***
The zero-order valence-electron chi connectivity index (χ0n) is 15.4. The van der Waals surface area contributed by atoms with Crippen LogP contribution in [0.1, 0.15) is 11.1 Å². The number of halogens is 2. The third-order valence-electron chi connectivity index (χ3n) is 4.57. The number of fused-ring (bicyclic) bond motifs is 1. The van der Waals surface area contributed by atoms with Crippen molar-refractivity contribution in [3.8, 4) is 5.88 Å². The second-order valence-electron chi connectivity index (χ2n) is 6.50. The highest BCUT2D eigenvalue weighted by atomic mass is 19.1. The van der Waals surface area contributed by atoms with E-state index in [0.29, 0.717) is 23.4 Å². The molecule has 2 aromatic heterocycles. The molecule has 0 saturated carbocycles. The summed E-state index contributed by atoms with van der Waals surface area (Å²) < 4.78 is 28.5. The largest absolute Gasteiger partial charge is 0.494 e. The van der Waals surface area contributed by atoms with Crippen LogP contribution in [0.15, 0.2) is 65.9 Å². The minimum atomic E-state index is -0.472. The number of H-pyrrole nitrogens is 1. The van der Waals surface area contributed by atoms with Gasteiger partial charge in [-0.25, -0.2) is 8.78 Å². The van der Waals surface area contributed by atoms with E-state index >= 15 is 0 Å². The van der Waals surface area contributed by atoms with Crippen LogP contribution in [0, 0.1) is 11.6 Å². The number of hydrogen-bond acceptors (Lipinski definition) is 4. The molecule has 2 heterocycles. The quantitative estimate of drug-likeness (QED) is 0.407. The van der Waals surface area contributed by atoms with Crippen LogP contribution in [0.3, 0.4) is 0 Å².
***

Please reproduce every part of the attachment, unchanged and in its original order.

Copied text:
The zero-order valence-electron chi connectivity index (χ0n) is 15.4. The van der Waals surface area contributed by atoms with Crippen LogP contribution in [0.1, 0.15) is 11.1 Å². The number of halogens is 2. The third-order valence-electron chi connectivity index (χ3n) is 4.57. The number of fused-ring (bicyclic) bond motifs is 1. The van der Waals surface area contributed by atoms with Crippen molar-refractivity contribution in [3.8, 4) is 5.88 Å². The second-order valence-electron chi connectivity index (χ2n) is 6.50. The highest BCUT2D eigenvalue weighted by atomic mass is 19.1. The van der Waals surface area contributed by atoms with E-state index in [0.29, 0.717) is 23.4 Å². The molecule has 2 aromatic heterocycles. The molecule has 0 saturated carbocycles. The summed E-state index contributed by atoms with van der Waals surface area (Å²) < 4.78 is 28.5. The largest absolute Gasteiger partial charge is 0.494 e. The van der Waals surface area contributed by atoms with Crippen LogP contribution in [0.15, 0.2) is 65.9 Å². The minimum atomic E-state index is -0.472. The number of H-pyrrole nitrogens is 1. The van der Waals surface area contributed by atoms with Gasteiger partial charge in [-0.25, -0.2) is 8.78 Å². The van der Waals surface area contributed by atoms with E-state index >= 15 is 0 Å². The van der Waals surface area contributed by atoms with Crippen LogP contribution in [0, 0.1) is 11.6 Å². The number of hydrogen-bond acceptors (Lipinski definition) is 4. The molecule has 2 heterocycles. The quantitative estimate of drug-likeness (QED) is 0.407. The van der Waals surface area contributed by atoms with Crippen LogP contribution in [0.3, 0.4) is 0 Å².